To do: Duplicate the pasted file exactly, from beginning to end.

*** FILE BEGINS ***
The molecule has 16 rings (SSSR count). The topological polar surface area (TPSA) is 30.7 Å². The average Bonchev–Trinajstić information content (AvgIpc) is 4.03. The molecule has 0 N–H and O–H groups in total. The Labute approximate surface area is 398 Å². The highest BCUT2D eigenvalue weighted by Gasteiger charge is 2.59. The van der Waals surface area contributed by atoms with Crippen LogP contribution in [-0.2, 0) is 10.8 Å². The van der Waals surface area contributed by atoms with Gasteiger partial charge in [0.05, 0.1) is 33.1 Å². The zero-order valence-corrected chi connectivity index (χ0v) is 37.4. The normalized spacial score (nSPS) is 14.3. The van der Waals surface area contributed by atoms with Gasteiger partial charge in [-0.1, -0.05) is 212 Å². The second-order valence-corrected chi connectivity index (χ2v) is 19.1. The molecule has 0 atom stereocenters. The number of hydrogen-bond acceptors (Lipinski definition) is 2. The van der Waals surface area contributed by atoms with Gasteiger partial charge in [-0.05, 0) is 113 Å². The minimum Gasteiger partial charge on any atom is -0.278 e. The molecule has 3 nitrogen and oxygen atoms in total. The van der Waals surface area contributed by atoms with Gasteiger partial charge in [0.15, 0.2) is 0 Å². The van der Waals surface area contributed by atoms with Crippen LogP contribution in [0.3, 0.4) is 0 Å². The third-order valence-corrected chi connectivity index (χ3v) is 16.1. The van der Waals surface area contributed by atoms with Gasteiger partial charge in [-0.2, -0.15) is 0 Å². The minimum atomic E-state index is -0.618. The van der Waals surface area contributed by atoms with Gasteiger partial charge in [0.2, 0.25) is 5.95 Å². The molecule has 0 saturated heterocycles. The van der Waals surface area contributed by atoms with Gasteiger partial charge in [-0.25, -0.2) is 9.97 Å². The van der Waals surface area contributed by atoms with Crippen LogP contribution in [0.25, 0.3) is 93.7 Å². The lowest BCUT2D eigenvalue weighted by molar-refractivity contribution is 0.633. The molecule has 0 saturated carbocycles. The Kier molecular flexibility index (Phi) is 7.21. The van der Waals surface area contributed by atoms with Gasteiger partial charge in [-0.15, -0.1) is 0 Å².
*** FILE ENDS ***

The molecule has 16 rings (SSSR count). The topological polar surface area (TPSA) is 30.7 Å². The average Bonchev–Trinajstić information content (AvgIpc) is 4.03. The molecule has 0 N–H and O–H groups in total. The Labute approximate surface area is 398 Å². The highest BCUT2D eigenvalue weighted by Gasteiger charge is 2.59. The van der Waals surface area contributed by atoms with Crippen LogP contribution in [-0.2, 0) is 10.8 Å². The van der Waals surface area contributed by atoms with Gasteiger partial charge in [0.05, 0.1) is 33.1 Å². The zero-order valence-corrected chi connectivity index (χ0v) is 37.4. The normalized spacial score (nSPS) is 14.3. The van der Waals surface area contributed by atoms with Gasteiger partial charge in [-0.1, -0.05) is 212 Å². The second-order valence-corrected chi connectivity index (χ2v) is 19.1. The molecule has 0 atom stereocenters. The number of hydrogen-bond acceptors (Lipinski definition) is 2. The van der Waals surface area contributed by atoms with Gasteiger partial charge in [-0.05, 0) is 113 Å². The minimum Gasteiger partial charge on any atom is -0.278 e. The molecule has 3 nitrogen and oxygen atoms in total. The van der Waals surface area contributed by atoms with Gasteiger partial charge in [0.15, 0.2) is 0 Å². The van der Waals surface area contributed by atoms with Crippen LogP contribution in [0.3, 0.4) is 0 Å². The third-order valence-corrected chi connectivity index (χ3v) is 16.1. The van der Waals surface area contributed by atoms with Gasteiger partial charge in [-0.2, -0.15) is 0 Å². The minimum atomic E-state index is -0.618. The van der Waals surface area contributed by atoms with Gasteiger partial charge in [0.2, 0.25) is 5.95 Å². The molecule has 0 saturated heterocycles. The van der Waals surface area contributed by atoms with Gasteiger partial charge in [-0.25, -0.2) is 9.97 Å². The van der Waals surface area contributed by atoms with Crippen LogP contribution in [0.25, 0.3) is 93.7 Å². The lowest BCUT2D eigenvalue weighted by molar-refractivity contribution is 0.633. The molecule has 0 saturated carbocycles. The Kier molecular flexibility index (Phi) is 7.21. The van der Waals surface area contributed by atoms with Gasteiger partial charge in [-0.15, -0.1) is 0 Å².